Trip to Lochwinnoch, S.W. Scotland
(Above image is a capture of the principal viewpoint at Lochwinnoch bird watching centre.)
Today, I had a wonderful experience in form of 30 mile, round trip cycle ride from south Glasgow to Lochwinnoch and back in S.W. Scotland Much of the route covered a former railway line from Paisley to Lochwinnoch which has been converted to a combined hiking/cycling trail.
Along the way I encountered a defunct church with links to U.S.A., site on a river which powered cotton mills in the 18th century, lush green landscapes, varied and vibrant wildflowers, 1.5 mile long loch (lake) with remains of iron-age (2000 yr old approx.) crannog (high status dwelling), remains of collegiate church from 1505 and RSPB bird watching centre.
Castlehead is a closed Presbyterian church which was originally built by the Paisley weavers between 1781/82 and later refurbished in 1868. It was here that Peggy Downie – daughter of Scottish renegade David Downie –married reactionary weaver Claud Wilson in the church, which was then known as the West Relief Church. Peggy and Claud emigrated to America sometime later and Reagan discovered Peggy was his great-great grandmother. President, Ronald Reagan visited the church in 1991.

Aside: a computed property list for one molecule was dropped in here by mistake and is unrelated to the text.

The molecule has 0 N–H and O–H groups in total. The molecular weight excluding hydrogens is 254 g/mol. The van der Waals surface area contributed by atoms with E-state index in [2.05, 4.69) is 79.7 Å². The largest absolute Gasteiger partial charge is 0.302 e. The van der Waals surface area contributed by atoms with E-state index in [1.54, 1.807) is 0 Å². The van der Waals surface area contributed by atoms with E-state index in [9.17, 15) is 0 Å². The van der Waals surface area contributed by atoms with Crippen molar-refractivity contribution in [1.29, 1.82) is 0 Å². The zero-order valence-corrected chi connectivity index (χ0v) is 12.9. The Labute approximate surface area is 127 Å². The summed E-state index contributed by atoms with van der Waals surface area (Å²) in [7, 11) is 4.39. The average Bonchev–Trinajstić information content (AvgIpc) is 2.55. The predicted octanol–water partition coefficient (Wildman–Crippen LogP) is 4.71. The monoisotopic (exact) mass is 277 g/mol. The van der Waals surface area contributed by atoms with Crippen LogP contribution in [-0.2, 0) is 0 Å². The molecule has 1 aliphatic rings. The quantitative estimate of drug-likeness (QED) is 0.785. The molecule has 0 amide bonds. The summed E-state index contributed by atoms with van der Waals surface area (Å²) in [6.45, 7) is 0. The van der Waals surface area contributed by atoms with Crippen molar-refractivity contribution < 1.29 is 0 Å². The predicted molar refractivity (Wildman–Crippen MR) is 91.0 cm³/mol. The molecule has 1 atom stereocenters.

Note the trail in bottom right corner of image. This was originally a canal then railway and now a combined hiking and cycling route.
Colourful dog roses
Former railway, now a hiking and cycling trail
Renfrewshire landscape with horses in foreground.
Landscape view showing Kenmure Temple which dates from 1758. The temple had no religious function, simply a viewpoint and indicator of wealth and status of the local MacDowall family.
Remains of Collegiate Church which was founded in 1504 by John, Lord Semple. The building was one of only 42 such churches (R.C.) in Scotland which was outside control of bishops.
Landscape view of Castle Semple Loch. Note island in middle distance. This is probably the base of an iron-age crannog.
Swan and cygnets at Lochwinnoch RSPB
Collared Dove at RSPB site. This species arrived in Britain as recently as 1950s.
Purple wild flower
Fuschsia shrub in hedge. More usually found in suburban gardens.